How long it takes to settle your personal injury case really depends on the specific facts of your case. As a general rule, our lawyers recommend you do not settle your case until all your injuries are definitely known, and you have recovered as much as you are going to. The reason for this is that you can only settle your case once; you cannot go back later and ask for additional compensation because your injury is worse than you thought.
In many situations, the case will settle about 12 – 18 months after the accident. However, if the injury is severe with major surgery, it will take longer for the case to settle because it takes longer to reach that point where you have recovered as much as you are going to. Generally, your personal injury attorney needs a final opinion from your doctor about the permanency of your injuries, and doctors won’t usually do this until a year after the injury or, if there was surgery, a year after the surgery.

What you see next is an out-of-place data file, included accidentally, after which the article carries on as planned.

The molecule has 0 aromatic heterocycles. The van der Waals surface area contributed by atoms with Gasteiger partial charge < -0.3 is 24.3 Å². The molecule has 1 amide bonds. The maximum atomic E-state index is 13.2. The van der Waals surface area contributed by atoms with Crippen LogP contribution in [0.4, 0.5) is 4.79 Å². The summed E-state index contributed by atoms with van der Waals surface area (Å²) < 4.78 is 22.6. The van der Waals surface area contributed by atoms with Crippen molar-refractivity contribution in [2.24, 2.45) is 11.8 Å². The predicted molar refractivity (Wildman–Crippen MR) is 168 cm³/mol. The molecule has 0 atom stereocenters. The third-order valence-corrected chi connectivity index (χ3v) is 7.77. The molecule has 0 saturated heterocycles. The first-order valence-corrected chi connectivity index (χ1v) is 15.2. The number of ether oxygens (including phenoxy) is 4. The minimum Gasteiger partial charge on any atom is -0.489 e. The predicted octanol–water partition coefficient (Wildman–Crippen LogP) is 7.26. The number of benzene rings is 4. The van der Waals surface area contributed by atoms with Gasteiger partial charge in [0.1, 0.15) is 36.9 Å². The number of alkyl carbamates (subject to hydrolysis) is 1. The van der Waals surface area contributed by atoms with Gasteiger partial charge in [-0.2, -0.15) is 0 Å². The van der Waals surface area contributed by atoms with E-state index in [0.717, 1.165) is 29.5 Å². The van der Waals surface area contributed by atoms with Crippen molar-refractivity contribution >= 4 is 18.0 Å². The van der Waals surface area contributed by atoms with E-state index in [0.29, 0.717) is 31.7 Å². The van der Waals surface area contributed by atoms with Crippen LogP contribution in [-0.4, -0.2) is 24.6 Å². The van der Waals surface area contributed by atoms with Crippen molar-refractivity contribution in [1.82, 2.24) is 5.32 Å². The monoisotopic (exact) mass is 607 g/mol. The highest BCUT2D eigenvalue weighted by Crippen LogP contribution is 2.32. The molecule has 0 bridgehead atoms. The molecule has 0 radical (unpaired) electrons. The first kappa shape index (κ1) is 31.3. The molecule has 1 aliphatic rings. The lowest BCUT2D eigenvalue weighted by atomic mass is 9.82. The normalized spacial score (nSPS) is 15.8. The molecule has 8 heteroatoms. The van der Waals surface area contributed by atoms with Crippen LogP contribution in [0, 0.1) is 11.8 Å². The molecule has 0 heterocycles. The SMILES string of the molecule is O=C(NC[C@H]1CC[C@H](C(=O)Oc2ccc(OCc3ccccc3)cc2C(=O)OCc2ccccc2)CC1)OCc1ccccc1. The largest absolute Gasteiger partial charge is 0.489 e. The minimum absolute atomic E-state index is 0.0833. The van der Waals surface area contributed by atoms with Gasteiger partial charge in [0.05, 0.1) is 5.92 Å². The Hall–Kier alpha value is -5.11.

Also, settlement will take longer in cases where the insurance company disputes who was at fault in the accident or whether your injury was really caused by the accident. For example, sometimes the insurance company claims that your injury was from a preexisting condition. In these types of cases, we may have to begin a lawsuit and the time for settlement will usually take an additional 12 – 20 months while the lawyers prepare the case and the case gets on the court’s trial calendar.
The only way you will be fairly compensated is if you let your attorney collect, document and provide all available information to the insurance company, and if you are not overeager to settle. Although the amount of time it takes for the settlement can be frustrating, we recommend patience. If you are overanxious to get the case settled, you will not get as fair compensation.
Even thought it takes a long time to resolve your case, it is important that you contact an attorney soon after your accident, so that a proper and complete investigation of the accident can be performed and so that your rights are protected in connection with your claims. In many personal injury cases, it is the information gathered the first few weeks after the accident that is crucial, even if it is ultimately not used until more than a year later.